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Luce Foundation Center for American Art

Painting: George Catlin: Comanche Feats of Horsemanship
Comanche Feats of Horsemanship


Comanche Feats of Horsemanship
1834-35
George Catlin
oil on canvas
24 x 29 in. (60.9 x 73.7 cm)
Smithsonian American Art Museum, Gift of Mrs. Joseph Harrison, Jr.
1985.66.487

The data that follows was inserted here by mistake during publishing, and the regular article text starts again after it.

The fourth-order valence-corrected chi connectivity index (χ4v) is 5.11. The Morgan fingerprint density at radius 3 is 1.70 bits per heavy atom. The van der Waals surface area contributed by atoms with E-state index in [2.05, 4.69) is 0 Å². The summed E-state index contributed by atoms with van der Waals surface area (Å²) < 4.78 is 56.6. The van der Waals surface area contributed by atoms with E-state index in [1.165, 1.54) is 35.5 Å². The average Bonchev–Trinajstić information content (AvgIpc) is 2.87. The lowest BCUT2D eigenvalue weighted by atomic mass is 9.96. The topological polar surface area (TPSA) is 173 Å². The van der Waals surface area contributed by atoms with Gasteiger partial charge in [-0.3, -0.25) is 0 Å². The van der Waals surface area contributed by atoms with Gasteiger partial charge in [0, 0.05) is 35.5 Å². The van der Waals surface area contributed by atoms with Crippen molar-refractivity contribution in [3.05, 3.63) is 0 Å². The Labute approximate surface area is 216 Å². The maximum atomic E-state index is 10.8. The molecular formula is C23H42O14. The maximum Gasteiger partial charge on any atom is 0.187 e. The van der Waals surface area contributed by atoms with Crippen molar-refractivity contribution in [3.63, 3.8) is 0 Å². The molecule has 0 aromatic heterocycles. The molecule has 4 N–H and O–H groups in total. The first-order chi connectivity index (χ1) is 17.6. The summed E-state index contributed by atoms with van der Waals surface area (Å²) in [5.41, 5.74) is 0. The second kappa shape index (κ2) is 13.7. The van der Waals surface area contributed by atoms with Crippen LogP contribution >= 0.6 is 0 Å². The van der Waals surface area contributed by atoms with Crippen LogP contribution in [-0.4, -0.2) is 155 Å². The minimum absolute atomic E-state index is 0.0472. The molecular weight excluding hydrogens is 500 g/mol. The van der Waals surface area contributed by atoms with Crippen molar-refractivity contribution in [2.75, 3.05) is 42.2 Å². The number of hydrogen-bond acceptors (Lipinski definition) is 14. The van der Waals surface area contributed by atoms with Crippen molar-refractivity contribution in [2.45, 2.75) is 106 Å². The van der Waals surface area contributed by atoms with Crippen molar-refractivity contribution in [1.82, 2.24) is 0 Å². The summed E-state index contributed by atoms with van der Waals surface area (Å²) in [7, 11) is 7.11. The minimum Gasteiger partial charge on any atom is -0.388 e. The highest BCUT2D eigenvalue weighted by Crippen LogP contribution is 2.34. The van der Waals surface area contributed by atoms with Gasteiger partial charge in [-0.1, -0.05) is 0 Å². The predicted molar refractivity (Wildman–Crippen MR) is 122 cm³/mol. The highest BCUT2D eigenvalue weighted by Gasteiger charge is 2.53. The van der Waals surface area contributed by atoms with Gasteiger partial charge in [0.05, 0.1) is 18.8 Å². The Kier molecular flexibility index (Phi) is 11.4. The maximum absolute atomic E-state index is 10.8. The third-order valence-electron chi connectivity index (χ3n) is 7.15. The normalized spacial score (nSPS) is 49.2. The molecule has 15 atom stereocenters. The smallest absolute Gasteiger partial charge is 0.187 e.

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“Amongst their feats of riding, there is one that has astonished me more than anything of the kind I have ever seen, or expect to see, in my life:---a stratagem of war, learned and practiced by every young man in the tribe; by which he is able to drop his body upon the side of his horse at the instant he is passing, effectually screened from his enemies’ weapons as he lays in a horizontal position behind the body of his horse, with his heel hanging over the horses' back; by which he has the power of throwing himself up again, and changing to the other side of the horse if necessary. In this wonderful condition, he will hang whilst his horse is at fullest speed, carrying with him his bow and his shield, and also his long lance of fourteen feet in length, all or either of which he will wield upon his enemy as he passes; rising and throwing his arrows over the horse's back, or with equal ease and equal success under the horse's neck.” George Catlin sketched this scene in 1834, when he accompanied the United States Dragoons to Indian Territory. (Catlin, Letters and Notes, vol. 2, no. 42, 1841; reprint 1973)


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